Those of you who know me also know I’ve become deeply rooted in my faith, and if there’s any fortune cookie advice I can give the reader of this it is this: Find your faith. It doesn’t have to be like mine or anyone else’s, but find it and become rooted in it, because you will then inherently be a part of a shared experience, and no longer alone. It’s selfless, and to me that’s what true love is – selflessness. I want to mention two scriptures that have spoken to me deeply recently, especially when letting this theme marinate inside of me. It starts with Luke 10:29-37, or more commonly known as the “Parable of the Good Samaritan”. The Samaritans were infamously looked down upon by most Israelites, but the Samaritan who comes across the beaten man on the side of the road is the only one who helps him, after the beaten man was passed by many others of his own kind. The Samaritan bandages the man, gives him shelter, and ensures his health and safety. Jesus asks the man he is speaking with to name the neighbor of the beaten man. 37 The expert in the law replied, “The one who had mercy on him.” Jesus told him, “Go and do likewise.” 

I also want to mention Matthew 25:31-40, where Jesus is explaining how God wants us to live. He says “For I was hungry and you gave me something to eat, I was thirsty and you gave me something to drink, I was a stranger and you invited me in, I needed clothes and you clothed me, I was sick and you looked after me, I was in prison and you came to visit me.”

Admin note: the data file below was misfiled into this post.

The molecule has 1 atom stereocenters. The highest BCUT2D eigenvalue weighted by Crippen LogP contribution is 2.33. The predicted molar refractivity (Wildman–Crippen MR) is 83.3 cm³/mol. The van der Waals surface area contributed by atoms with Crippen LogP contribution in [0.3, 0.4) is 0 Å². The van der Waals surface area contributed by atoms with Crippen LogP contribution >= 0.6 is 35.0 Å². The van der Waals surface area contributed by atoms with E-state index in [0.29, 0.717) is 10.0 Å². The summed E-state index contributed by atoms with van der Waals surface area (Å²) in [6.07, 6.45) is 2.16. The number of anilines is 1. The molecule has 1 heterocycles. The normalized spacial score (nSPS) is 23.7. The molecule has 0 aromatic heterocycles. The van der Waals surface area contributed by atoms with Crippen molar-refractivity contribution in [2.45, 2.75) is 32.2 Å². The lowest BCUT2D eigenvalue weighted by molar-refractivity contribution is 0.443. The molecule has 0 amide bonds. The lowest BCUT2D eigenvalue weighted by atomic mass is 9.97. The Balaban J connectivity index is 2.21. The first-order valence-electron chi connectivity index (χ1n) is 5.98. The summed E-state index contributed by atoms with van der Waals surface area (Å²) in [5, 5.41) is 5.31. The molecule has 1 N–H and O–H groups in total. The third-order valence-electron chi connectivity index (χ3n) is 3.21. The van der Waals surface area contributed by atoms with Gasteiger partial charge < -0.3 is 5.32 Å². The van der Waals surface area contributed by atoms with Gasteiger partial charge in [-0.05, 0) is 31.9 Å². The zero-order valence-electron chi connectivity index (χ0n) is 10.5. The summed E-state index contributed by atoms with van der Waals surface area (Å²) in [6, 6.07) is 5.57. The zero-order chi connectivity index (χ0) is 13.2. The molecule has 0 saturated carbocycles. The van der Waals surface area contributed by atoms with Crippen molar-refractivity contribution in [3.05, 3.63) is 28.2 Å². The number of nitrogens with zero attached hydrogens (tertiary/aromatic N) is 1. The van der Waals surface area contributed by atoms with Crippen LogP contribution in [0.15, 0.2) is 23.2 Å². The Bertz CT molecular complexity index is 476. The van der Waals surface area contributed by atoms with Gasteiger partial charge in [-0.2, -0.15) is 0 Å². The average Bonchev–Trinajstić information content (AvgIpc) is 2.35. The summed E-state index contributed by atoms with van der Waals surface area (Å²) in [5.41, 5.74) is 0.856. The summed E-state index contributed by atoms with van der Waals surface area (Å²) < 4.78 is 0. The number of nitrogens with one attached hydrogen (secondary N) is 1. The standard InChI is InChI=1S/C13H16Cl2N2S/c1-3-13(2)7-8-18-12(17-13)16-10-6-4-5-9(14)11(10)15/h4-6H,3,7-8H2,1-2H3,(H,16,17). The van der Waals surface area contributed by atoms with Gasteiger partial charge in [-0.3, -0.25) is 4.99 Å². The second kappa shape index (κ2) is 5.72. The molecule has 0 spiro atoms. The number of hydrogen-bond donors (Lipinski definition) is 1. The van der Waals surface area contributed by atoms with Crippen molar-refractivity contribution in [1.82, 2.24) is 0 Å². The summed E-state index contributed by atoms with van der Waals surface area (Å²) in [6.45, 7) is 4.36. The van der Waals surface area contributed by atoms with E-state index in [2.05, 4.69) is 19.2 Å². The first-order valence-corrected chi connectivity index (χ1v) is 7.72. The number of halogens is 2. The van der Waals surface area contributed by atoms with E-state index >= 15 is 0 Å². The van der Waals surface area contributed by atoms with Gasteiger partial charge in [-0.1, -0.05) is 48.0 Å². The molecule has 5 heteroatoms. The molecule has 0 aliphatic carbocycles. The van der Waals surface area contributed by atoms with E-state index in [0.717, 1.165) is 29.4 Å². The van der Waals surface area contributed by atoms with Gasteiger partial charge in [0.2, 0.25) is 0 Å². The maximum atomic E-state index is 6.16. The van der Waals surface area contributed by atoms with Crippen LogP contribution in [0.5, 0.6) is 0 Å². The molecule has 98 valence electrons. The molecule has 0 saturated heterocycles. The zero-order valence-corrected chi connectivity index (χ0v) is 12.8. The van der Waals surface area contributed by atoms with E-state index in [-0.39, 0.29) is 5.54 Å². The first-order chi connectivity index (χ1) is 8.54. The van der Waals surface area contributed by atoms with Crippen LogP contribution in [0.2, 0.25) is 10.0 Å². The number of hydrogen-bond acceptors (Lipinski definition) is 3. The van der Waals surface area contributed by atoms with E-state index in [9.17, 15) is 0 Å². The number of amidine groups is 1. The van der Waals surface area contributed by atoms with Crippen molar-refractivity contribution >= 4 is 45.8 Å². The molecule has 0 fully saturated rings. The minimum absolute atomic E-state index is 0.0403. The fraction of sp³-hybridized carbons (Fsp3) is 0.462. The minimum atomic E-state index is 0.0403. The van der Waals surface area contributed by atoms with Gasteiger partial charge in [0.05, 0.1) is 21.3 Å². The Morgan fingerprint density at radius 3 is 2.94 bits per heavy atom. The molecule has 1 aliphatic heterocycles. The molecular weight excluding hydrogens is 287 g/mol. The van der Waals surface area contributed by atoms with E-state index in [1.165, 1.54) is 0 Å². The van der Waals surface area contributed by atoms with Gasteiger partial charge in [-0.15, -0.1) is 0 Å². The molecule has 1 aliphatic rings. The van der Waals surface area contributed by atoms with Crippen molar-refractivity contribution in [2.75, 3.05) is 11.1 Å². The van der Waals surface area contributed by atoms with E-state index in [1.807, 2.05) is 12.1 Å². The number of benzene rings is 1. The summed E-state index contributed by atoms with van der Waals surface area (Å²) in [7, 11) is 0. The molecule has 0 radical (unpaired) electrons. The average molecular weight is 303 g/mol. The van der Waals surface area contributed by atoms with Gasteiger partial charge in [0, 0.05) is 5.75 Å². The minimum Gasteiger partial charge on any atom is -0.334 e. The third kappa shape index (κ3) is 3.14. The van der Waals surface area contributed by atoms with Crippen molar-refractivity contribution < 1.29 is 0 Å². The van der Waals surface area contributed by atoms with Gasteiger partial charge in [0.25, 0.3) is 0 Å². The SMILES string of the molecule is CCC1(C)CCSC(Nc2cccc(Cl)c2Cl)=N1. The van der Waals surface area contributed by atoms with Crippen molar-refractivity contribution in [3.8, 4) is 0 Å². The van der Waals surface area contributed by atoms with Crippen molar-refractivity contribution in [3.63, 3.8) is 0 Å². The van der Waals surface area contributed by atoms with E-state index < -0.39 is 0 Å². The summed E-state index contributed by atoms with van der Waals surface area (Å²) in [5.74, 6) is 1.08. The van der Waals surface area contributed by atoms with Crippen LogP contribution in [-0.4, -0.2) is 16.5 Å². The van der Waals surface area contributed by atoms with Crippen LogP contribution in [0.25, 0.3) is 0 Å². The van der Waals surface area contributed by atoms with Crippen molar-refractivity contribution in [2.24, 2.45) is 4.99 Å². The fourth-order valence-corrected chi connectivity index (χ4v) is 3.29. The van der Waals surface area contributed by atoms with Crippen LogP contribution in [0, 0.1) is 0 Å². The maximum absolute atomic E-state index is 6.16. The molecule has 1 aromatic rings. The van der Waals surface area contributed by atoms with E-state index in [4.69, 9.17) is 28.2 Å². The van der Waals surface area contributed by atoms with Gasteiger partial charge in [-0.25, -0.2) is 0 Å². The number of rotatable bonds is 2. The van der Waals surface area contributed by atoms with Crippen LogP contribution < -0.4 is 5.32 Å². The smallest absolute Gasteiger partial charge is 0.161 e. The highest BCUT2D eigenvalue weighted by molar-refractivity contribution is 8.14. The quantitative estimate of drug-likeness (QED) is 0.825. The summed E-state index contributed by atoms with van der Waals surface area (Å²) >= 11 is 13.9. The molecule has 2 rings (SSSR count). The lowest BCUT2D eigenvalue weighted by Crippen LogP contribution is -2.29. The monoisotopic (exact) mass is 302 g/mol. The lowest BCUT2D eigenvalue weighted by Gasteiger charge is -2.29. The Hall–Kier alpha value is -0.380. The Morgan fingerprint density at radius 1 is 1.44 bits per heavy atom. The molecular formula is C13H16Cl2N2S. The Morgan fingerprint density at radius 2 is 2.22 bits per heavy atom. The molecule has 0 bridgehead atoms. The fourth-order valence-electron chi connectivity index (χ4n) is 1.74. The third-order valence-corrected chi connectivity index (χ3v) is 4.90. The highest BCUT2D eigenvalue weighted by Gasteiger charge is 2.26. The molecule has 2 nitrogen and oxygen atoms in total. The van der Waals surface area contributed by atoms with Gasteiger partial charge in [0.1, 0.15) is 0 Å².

“Then the righteous will answer him, ‘Lord, when did we see you hungry and feed you, or thirsty and give you something to drink? When did we see you a stranger and invite you in, or needing clothes and clothe you? When did we see you sick or in prison and go to visit you?’ The King will reply, ‘I tell you the truth, whatever you did for one of the least of these brothers of mine, you did for me.’” 

I’ve talked enough in this piece, so I’ll just leave The Word as it is, so you make take it as you will. 

So to every person I’ve met, every inch of ground I’ve walked on, and every place that I’ve stood in, thank you for everything. As for Canisius, I am forever indebted to you. I don’t like asking for things, but there’s just one wish of mine that I have to ask of you; that’s to allow the next person who comes to this school confused and anxious to meet that person, walk that ground, occupy that space, say their piece, or laugh that laugh that will shape them, as you have shaped me. You’ll be in my heart forever, and I hope I’ve done enough to keep yours beating too. 


23 views0 comments

Recent Posts

See All

The Griffin Editorial

At the start of 2024, people all over my TikTok feed were talking about JOMO (joy of missing out). I originally thought, “Who actually enjoys missing out?” Then, I realized, I am a person who enjoys m


bottom of page